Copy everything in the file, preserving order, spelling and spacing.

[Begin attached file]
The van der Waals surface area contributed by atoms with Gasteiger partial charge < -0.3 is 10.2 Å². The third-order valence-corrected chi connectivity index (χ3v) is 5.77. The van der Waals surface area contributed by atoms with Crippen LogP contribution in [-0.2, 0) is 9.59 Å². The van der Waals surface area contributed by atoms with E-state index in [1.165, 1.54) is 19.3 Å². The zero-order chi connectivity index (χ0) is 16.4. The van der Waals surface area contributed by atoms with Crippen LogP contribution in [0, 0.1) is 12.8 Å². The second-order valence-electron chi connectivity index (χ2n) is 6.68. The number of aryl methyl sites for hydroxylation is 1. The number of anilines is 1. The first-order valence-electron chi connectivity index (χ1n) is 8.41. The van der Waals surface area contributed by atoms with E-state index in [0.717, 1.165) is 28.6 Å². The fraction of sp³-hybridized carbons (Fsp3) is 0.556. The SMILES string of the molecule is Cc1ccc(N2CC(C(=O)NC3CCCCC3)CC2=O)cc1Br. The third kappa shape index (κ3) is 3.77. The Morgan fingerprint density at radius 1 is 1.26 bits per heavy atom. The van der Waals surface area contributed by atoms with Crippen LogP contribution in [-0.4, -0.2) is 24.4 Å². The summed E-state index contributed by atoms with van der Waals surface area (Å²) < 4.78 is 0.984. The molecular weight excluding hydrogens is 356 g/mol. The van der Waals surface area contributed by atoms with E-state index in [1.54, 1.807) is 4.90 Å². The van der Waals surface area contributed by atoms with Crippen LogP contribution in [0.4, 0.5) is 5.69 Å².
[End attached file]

The van der Waals surface area contributed by atoms with Gasteiger partial charge < -0.3 is 10.2 Å². The third-order valence-corrected chi connectivity index (χ3v) is 5.77. The van der Waals surface area contributed by atoms with Crippen LogP contribution in [-0.2, 0) is 9.59 Å². The van der Waals surface area contributed by atoms with E-state index in [1.165, 1.54) is 19.3 Å². The zero-order chi connectivity index (χ0) is 16.4. The van der Waals surface area contributed by atoms with Crippen LogP contribution in [0, 0.1) is 12.8 Å². The second-order valence-electron chi connectivity index (χ2n) is 6.68. The number of aryl methyl sites for hydroxylation is 1. The number of anilines is 1. The first-order valence-electron chi connectivity index (χ1n) is 8.41. The van der Waals surface area contributed by atoms with E-state index in [0.717, 1.165) is 28.6 Å². The fraction of sp³-hybridized carbons (Fsp3) is 0.556. The SMILES string of the molecule is Cc1ccc(N2CC(C(=O)NC3CCCCC3)CC2=O)cc1Br. The third kappa shape index (κ3) is 3.77. The Morgan fingerprint density at radius 1 is 1.26 bits per heavy atom. The van der Waals surface area contributed by atoms with Crippen LogP contribution in [-0.4, -0.2) is 24.4 Å². The summed E-state index contributed by atoms with van der Waals surface area (Å²) < 4.78 is 0.984. The molecular weight excluding hydrogens is 356 g/mol. The van der Waals surface area contributed by atoms with E-state index in [1.54, 1.807) is 4.90 Å². The van der Waals surface area contributed by atoms with Crippen LogP contribution in [0.4, 0.5) is 5.69 Å².